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How Complex Is the Situation In Afghanistan?

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I've always seen everyone paint all of the various forces in Afghanistan fighting against NATO/American troops as "the Talib'an". This practice is very common in the western media, as well. However, this is very far from the truth; the reality is, as always, much more complex. I think this article by Juan Cole is a good example of how complex and nuanced the reality actually is:


7 NATO Troops Killed; as Karzai is Said to Dicker with Insurgents; and Panetta Scoffs Taliban Rejoice in McChrystal Firing

Radio Azadi reports that from early Sunday morning in the Marawara District of Kunar Province, a vigorous firefight has been pursued by the Taliban on the one hand and on the other, joint NATO and Afghanistan National Army troops. At least three NATO troops were killed, including 2 Americans, in the fighting.


Those tribesmen who take up arms against NATO and the central government are termed ‘Taliban’ in the Western press. But the major Muslim fundamentalist guerrilla group in Kunar Province is the Hizb-i Islami of old-time Reagan-era ‘freedom fighter’ Gulbuddin Hikmatyar. Hikmatyar has been talking about negotiating a peace with Karzai. In March, his forces fought a battle with rival Taliban that left dozens dead. Hikmatyar offers himself as a mediator with the militants who can pave a path to peace and reconciliation if only the US and NATO will agree to get out of his country.


Just Saturday, a battle broke out between Taliban and Hizb-i Islami militants in Maidan Wardak province, southwest of Kunar, on the other side of Kabul.


Not only is President Hamid Karzai reputedly talking to Hikmatyar, but Aljazeera reported Sunday that he has had secret meetings with Siraj Haqqani. The son of old-time Reagan-era Mujahidin leader Jalaluddin Haqqani, Siraj is based in North Waziristan and raids into Afghanistan. Western intelligence considers the Haqqani network closest to the Arab al-Qaeda cells in Pakistan’s tribal belt. If it is true that Karzai is talking to Haqqani (he denies it), this step is taken to signal that he may be tacking toward Pakistan and its Inter-Services Intelligence, and away from the embrace of the United States.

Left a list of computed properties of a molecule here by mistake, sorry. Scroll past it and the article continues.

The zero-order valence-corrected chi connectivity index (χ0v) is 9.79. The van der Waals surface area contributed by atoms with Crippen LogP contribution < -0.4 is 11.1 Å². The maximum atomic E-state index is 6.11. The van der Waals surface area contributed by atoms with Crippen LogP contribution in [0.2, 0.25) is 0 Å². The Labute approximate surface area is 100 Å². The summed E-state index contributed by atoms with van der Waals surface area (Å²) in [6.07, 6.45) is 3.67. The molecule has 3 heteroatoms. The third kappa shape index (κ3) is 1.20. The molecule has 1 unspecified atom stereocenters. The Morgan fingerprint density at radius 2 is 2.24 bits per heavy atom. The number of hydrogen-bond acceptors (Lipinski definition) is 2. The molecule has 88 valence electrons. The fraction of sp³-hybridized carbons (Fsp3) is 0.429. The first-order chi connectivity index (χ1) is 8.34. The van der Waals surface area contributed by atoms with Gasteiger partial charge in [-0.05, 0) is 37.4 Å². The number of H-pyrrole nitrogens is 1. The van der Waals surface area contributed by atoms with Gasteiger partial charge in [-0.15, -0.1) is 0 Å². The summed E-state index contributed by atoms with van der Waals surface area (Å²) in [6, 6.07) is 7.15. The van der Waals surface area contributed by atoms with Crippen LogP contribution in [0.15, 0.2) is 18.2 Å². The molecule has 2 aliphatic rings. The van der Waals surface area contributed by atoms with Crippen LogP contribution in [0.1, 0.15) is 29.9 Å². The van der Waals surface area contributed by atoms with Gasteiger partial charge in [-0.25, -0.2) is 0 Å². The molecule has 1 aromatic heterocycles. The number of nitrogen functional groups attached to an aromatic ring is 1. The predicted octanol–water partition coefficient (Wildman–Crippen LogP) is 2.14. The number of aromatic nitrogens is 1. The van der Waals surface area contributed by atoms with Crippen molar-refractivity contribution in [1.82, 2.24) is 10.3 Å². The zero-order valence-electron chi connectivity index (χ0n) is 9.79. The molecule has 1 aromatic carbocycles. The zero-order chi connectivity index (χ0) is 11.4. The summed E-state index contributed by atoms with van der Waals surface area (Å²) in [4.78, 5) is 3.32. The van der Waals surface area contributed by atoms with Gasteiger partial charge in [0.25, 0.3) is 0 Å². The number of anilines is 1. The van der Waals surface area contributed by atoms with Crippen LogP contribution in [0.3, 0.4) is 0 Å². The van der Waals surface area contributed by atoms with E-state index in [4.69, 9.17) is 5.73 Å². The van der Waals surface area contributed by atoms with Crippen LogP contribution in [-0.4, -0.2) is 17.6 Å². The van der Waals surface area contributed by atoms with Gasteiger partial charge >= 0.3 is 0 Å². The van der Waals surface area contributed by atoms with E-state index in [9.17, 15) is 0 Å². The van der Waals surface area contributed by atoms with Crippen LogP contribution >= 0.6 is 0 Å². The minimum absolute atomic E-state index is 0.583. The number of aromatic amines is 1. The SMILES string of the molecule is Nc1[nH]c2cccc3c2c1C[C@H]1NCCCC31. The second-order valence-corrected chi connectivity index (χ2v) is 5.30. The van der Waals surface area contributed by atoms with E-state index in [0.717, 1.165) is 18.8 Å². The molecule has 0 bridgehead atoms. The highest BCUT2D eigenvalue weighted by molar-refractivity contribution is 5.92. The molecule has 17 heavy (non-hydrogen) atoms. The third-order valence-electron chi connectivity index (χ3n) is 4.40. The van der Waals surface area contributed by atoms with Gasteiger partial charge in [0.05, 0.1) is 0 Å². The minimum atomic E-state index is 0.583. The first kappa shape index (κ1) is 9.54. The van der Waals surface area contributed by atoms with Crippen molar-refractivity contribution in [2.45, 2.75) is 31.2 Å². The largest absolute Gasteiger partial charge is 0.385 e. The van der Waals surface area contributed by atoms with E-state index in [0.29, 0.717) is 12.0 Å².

On ABC This Week with Jake Tapper, CIA director Leon Panetta threw cold water all over the idea of talks and reconciliation:
‘ the bottom line is that we really have not seen any firm intelligence that there’s a real interest among the Taliban, the militant allies of Al Qaida, Al Qaida itself, the Haqqanis, TTP, other militant groups. We have seen no evidence that they are truly interested in reconciliation, where they would surrender their arms, where they would denounce Al Qaida, where they would really try to become part of that society.’
I think Panetta is being too categorical in his skepticism. There are other reasons for tribal factions to dicker with bigger, stronger forces than fear of annihilation (indeed, given Pashtun codes of honor, they could hardly parley when their situation was truly perilous). For instance, there is Hikmatyar’s feud with the Taliban, which may have brought him closer to compromise with Karzai.


As if to underline Panetta’s skepticism, however, the Taliban leader in Kunar Province, Obaid al-Rahman, had said this weekend that he and other Taliban were delighted with the firing of Gen. Stanley McChrystal, since it would take his successor, Gen. David Petraeus, time to get used to Taliban tactics. In the meantime they could regroup. He promised a dramatic attack soon. Obaid al-Rahman also offered Gen. Petraeus a praetorian “Guard of Death.” It is therefore no surprise that fighting broke out in Marawara between US/NATO forces and the Taliban.